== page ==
We urge you to review the free cover letter templates available at resume.io to get some ideas about how well-designed headers look. And you’ll want to find a matching resume template for the reasons discussed below.
Align document styles
Your resume and cover letter should have matching styles, making it obvious that the two came from the same person and were designed to go together. That means you should use the same fonts, font sizes and formatting styles in your cover letter and your resume.
This gives you a “visual brand,” and it shows that you pay attention to detail and understand the importance of coherent design. Also, it avoids a potential problem: If you send a resume and cover letter with totally different styles, it may look like you wrote a new cover letter but pulled an old resume from your files without bothering to revise it in any way.
Cover letter greeting
“Dear Mr. J:” or “Dear Ms. K:” are the traditional and time-honored way to write a cover letter greeting, also known as a salutation. You’ve heard the saying “If it’s not broke, don’t fix it,” so in general you should resist the urge to use a more avant-garde way of greeting your correspondent.
The age of email has ushered in many new styles — like “Greetings Sales Team,” or “Hello Tom,” — and in some cases these may be appropriate. If you happen to know the person you’re writing to, there’s nothing wrong with addressing him or her by first name. But beware of being too casual in a letter where you’re asking for a job.
One common mistake in cover letters is the failure to address the letter to a specific person. People like to read their own names, and a cover letter addressed to the appropriate individual will often be more effective than one that is addressed to an entire company or a department within the company.
If you’re responding to a job listing that doesn’t mention the name of the hiring manager, it’s often worth doing some research (or even making a phone call) to find out the name of this person.
Cover letter introduction
Your opening sentence in the cover letter introduction is very important. Busy recruiters usually spend just a few seconds scanning a cover letter, and you need to grab them from the start. If your letter is just one in a stack of dozens, the recipient will be looking for any excuse to move on to the next letter. Don’t give them that excuse.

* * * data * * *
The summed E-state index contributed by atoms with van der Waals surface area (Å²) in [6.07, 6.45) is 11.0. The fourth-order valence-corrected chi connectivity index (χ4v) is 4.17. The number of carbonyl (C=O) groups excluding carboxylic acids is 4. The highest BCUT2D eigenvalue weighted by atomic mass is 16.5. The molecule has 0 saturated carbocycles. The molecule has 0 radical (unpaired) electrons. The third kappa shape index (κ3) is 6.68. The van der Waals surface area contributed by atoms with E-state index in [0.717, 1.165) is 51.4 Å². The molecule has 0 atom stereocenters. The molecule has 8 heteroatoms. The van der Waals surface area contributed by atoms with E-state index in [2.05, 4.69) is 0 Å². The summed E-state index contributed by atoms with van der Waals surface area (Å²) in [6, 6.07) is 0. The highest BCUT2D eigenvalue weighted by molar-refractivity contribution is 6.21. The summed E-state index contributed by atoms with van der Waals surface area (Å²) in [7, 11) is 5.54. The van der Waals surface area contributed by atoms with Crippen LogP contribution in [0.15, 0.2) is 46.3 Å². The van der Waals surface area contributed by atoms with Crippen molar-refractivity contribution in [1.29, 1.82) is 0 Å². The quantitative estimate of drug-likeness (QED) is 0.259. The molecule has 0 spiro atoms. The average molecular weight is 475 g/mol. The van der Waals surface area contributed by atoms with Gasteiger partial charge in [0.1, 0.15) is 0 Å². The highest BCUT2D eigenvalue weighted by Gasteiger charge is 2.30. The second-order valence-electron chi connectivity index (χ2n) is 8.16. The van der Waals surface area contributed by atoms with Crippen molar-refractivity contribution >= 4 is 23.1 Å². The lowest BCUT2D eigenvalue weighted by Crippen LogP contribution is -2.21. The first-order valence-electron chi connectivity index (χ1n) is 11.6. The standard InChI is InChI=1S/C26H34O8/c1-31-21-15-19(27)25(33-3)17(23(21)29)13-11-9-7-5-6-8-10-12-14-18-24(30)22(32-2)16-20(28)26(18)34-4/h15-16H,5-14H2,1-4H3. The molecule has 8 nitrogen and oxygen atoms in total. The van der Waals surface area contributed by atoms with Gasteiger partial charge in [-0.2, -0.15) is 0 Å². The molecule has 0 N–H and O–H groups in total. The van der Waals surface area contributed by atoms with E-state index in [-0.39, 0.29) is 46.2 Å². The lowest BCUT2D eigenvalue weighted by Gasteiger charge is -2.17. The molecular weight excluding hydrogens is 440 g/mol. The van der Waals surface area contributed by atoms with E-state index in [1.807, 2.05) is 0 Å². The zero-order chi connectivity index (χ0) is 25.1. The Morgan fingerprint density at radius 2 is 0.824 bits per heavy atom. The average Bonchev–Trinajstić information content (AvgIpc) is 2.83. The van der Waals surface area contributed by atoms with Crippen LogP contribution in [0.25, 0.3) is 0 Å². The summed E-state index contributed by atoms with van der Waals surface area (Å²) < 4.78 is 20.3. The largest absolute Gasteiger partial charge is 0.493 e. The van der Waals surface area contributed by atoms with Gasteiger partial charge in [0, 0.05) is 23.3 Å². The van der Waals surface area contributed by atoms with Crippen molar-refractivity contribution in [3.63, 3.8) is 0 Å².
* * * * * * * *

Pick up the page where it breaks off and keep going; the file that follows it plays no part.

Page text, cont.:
Open with one provocative sentence that identifies the job you’re seeking and provides the first clues as to why you’re the perfect candidate. In some cases, it may be appropriate to say how you heard of this job, or to offer some explanation as to why you’re seeking a new job. But in all cases, your opening must get the reader’s attention with a compelling pitch.
You must also find the right tone of voice — professional yet engaging, enthusiastic yet not over the top, confident yet not arrogant. The language you use throughout your cover letter should be bold and informative, never bland or boring, yet it should never cross a line into excessive familiarity or a sense that you feel entitled to the job.
Remember to tailor your introduction to suit the job you are applying for. For instance, If you are applying for a sales role within the retail sector, you should focus on your experience and interests directly related to retail. Then change it if applying for sales roles within other industries.
Cover letter body
After you’ve written an introduction that compels the reader to read on, the central two or three paragraphs of the cover letter must deliver the goods: your credentials, your motivation, your passion, your productivity and dedication, supported (preferably) by facts. If the body of your letter does not demonstrate convincingly that you are a great candidate for the job, you will not get the job.
Experience is king, and if you’re applying for a job as a top sales executive, then you surely have experience. Lead with this, mentioning not just the past jobs you’ve held in this field, but what exactly you accomplished at these jobs. Be specific, using facts and figures wherever possible, like the dollar figure for sales you oversaw for a given company at a given time.
Use anecdotes — short little stories — to describe challenges you faced in the past and how you overcame them.
The body of your letter is also an appropriate place to mention your education, certifications or any other relevant training that qualifies you for this position.
You can also use the body of your letter to pivot from talking about the past to peering into a possible future with this company. Ideally, you have researched this company and you’re aware of its real-world needs and the challenges it faces in a competitive marketplace. If you can explain how your contribution would help the company solve problems, streamline processes and increase revenue, all the better.
At the very least, strive to mention something specific about the company you’re writing to so that it doesn’t look like you’re sending out an identical mass mailing to a multitude of potential employers.
Cover letter conclusion
If the body of your cover letter has done the heavy lifting, the cover letter conclusion needs little more than a satisfying wrap-up. But the conclusion should always include some kind of call of action — for example, you’re looking forward to a response, you’re available anytime to come in for an interview, or you’d be delighted to at least talk on the phone.
One tactic is to ask whether it would be OK if you call your correspondent in a week or so to see about setting up an interview. Your reader will see that you’re really serious about this job, and will find you harder to ignore. What salesman doesn’t understand the importance of a follow-up call?